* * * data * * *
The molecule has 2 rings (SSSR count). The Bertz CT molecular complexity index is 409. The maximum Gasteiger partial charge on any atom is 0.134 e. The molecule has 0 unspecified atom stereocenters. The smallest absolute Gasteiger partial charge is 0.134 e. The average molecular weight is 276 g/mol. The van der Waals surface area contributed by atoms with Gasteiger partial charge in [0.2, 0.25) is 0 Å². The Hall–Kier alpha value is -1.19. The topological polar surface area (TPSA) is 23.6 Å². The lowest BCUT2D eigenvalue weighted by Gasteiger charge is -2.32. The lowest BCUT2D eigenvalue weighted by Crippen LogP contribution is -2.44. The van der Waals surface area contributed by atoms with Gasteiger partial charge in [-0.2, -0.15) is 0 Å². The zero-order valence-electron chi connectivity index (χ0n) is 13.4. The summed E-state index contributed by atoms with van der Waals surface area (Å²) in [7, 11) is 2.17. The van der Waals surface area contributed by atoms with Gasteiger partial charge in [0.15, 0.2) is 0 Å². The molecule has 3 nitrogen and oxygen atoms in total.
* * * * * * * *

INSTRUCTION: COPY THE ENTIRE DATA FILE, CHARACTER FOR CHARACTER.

The molecule has 2 rings (SSSR count). The Bertz CT molecular complexity index is 409. The maximum Gasteiger partial charge on any atom is 0.134 e. The molecule has 0 unspecified atom stereocenters. The smallest absolute Gasteiger partial charge is 0.134 e. The average molecular weight is 276 g/mol. The van der Waals surface area contributed by atoms with Gasteiger partial charge in [0.2, 0.25) is 0 Å². The Hall–Kier alpha value is -1.19. The topological polar surface area (TPSA) is 23.6 Å². The lowest BCUT2D eigenvalue weighted by Gasteiger charge is -2.32. The lowest BCUT2D eigenvalue weighted by Crippen LogP contribution is -2.44. The van der Waals surface area contributed by atoms with Gasteiger partial charge in [-0.2, -0.15) is 0 Å². The zero-order valence-electron chi connectivity index (χ0n) is 13.4. The summed E-state index contributed by atoms with van der Waals surface area (Å²) in [7, 11) is 2.17. The van der Waals surface area contributed by atoms with Gasteiger partial charge in [0.15, 0.2) is 0 Å². The molecule has 3 nitrogen and oxygen atoms in total.